Please Support Our Show: Join us on Substack
Love KnotWork Storytelling? Support the show, find the in-depth show notes, and get even more stories on our Substack, Myth Is Medicine.
Three stories from Turtle Island - from Antigonish in Nova Scotia, Alaska, and the Cape Fear River in North Carolina - speak to expectations of race, ethnicity, and skin color, particularly when it comes to Scottish identity and the Gaelic language.
Dr Michael Newton earned a Ph.D. in Celtic Studies from the University of Edinburgh in 1998 and was an Assistant Professor in the Celtic Studies department of St Francis Xavier University in Nova Scotia. He has written a multitude of books and articles about Gaelic culture and history and is a leading authority on Scottish Gaelic heritage in North America. In 2018, he was recognized with the International award at the annual Scottish Gaelic awards. His most recent book is called Into the Fairy Hill: Classic Folktales of the Scottish Highlands.
Join Michael's online learning community, the Hidden Glen Folk School of Scottish Highland Heritage.
Hear Michael's story from season 1 of KnotWork Storytelling, The Man Without a Story.
- Michael brings together these three stories together because of the way the language and storytelling tradition bring communities together and the way a person of color who speaks the language comes as a surprise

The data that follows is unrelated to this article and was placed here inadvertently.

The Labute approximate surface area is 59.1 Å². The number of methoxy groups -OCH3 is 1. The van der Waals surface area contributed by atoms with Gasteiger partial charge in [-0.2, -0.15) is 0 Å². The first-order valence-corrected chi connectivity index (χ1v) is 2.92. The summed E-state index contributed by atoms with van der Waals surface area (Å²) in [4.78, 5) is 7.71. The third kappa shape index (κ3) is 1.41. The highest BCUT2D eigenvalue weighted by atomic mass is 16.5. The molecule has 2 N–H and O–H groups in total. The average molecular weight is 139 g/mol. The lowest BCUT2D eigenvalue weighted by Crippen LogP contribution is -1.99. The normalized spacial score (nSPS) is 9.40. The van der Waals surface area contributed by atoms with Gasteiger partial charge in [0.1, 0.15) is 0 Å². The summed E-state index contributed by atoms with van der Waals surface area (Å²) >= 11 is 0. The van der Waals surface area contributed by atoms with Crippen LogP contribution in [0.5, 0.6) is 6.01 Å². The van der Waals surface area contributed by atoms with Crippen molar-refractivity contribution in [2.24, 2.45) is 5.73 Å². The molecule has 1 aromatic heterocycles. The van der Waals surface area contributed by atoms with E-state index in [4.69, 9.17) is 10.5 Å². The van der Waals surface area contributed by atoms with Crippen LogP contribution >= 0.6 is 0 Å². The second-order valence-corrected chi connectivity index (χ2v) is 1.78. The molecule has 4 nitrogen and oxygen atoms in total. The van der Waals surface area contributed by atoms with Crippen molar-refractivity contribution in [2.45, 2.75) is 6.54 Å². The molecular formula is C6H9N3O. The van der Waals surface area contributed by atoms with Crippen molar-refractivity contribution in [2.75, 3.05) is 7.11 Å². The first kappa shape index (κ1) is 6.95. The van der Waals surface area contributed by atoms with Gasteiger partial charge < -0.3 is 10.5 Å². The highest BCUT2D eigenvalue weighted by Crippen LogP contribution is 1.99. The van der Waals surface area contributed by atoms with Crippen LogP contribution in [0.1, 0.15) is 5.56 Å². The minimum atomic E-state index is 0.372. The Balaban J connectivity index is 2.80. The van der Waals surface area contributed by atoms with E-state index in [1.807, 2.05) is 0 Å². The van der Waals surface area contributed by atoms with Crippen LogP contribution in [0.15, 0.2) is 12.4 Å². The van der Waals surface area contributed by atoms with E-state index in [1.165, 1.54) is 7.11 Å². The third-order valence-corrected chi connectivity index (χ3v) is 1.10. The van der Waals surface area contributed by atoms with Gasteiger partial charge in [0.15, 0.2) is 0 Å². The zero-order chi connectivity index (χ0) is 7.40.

- The Gaelic language spread with the Scottish immigrants and the language was resilient enough to include new populations who didn’t look like our expectation of “what a Scottish person looks like.”
- The imperial nature of the Anglophone world places English as the language of dominance and control.
- Encounters between different cultures: who is the insider and who is the outsider? Questions of identity, between the Tuatha Dé Dannan and the Fomorians, between the Norse pagans and the nominally Christian Gaels
- We’re watching people use Scottish identity as a shorthand for white identity, but Gaelic community has always been diverse. The Gaelic tradition is about the language and the culture, not about genetics or surnames.
- The history of Scottish people being a second class citizen in an Anglo-dominated society - they removed “Mac” from their name, stopped sharing the language with their children.
- Differences in Scottish and Irish immigration experiences
- How the academy was created to spread whiteness, Anglo-Saxonness, colonialism and ignores the cultural expression of all others, particularly of the Celtic peoples
- You are a meaningful member of the community when you participate and contribute, not just because of your name and ancestry
- What does heritage mean? What has been submerged? What stories do we wish to tell? What are the underlying psychic wounds related to history and identity?
Work with Marisa
Find more of Marisa's writing and get a copy of her book, The Sovereignty Knot www.marisagoudy.com